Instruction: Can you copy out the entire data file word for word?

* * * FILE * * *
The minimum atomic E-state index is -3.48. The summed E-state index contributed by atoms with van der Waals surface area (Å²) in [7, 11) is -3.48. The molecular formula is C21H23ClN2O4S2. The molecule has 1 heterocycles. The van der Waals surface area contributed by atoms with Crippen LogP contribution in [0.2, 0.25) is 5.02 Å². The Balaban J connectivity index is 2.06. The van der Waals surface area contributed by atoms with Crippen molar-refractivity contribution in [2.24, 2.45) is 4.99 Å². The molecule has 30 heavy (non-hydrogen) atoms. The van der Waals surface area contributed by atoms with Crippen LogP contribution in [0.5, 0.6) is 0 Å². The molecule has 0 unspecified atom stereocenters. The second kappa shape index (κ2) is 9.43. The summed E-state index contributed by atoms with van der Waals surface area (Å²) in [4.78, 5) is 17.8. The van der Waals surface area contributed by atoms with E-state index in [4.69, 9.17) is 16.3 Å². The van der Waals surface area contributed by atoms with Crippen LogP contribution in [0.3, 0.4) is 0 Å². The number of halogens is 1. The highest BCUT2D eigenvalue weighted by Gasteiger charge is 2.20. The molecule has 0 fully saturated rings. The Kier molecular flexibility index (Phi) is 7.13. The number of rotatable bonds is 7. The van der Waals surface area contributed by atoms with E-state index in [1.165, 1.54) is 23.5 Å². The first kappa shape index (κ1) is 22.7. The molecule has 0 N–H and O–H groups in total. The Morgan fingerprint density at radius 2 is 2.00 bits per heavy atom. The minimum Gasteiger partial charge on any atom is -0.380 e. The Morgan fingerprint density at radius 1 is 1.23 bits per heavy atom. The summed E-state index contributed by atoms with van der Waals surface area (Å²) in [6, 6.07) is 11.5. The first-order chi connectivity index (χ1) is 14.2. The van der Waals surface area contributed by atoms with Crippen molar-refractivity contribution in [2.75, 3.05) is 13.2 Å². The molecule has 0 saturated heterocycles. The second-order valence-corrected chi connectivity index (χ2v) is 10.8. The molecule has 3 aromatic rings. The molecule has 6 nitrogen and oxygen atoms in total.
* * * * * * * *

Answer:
The minimum atomic E-state index is -3.48. The summed E-state index contributed by atoms with van der Waals surface area (Å²) in [7, 11) is -3.48. The molecular formula is C21H23ClN2O4S2. The molecule has 1 heterocycles. The van der Waals surface area contributed by atoms with Crippen LogP contribution in [0.2, 0.25) is 5.02 Å². The Balaban J connectivity index is 2.06. The van der Waals surface area contributed by atoms with Crippen molar-refractivity contribution in [2.24, 2.45) is 4.99 Å². The molecule has 30 heavy (non-hydrogen) atoms. The van der Waals surface area contributed by atoms with Crippen LogP contribution in [0.5, 0.6) is 0 Å². The molecule has 0 unspecified atom stereocenters. The second kappa shape index (κ2) is 9.43. The summed E-state index contributed by atoms with van der Waals surface area (Å²) in [4.78, 5) is 17.8. The van der Waals surface area contributed by atoms with E-state index in [4.69, 9.17) is 16.3 Å². The van der Waals surface area contributed by atoms with Crippen LogP contribution in [0.3, 0.4) is 0 Å². The number of halogens is 1. The highest BCUT2D eigenvalue weighted by Gasteiger charge is 2.20. The molecule has 0 fully saturated rings. The Kier molecular flexibility index (Phi) is 7.13. The number of rotatable bonds is 7. The van der Waals surface area contributed by atoms with E-state index in [1.165, 1.54) is 23.5 Å². The first kappa shape index (κ1) is 22.7. The molecule has 0 N–H and O–H groups in total. The Morgan fingerprint density at radius 2 is 2.00 bits per heavy atom. The minimum Gasteiger partial charge on any atom is -0.380 e. The Morgan fingerprint density at radius 1 is 1.23 bits per heavy atom. The summed E-state index contributed by atoms with van der Waals surface area (Å²) in [6, 6.07) is 11.5. The first-order chi connectivity index (χ1) is 14.2. The van der Waals surface area contributed by atoms with Crippen molar-refractivity contribution in [2.75, 3.05) is 13.2 Å². The molecule has 0 saturated heterocycles. The second-order valence-corrected chi connectivity index (χ2v) is 10.8. The molecule has 3 aromatic rings. The molecule has 6 nitrogen and oxygen atoms in total.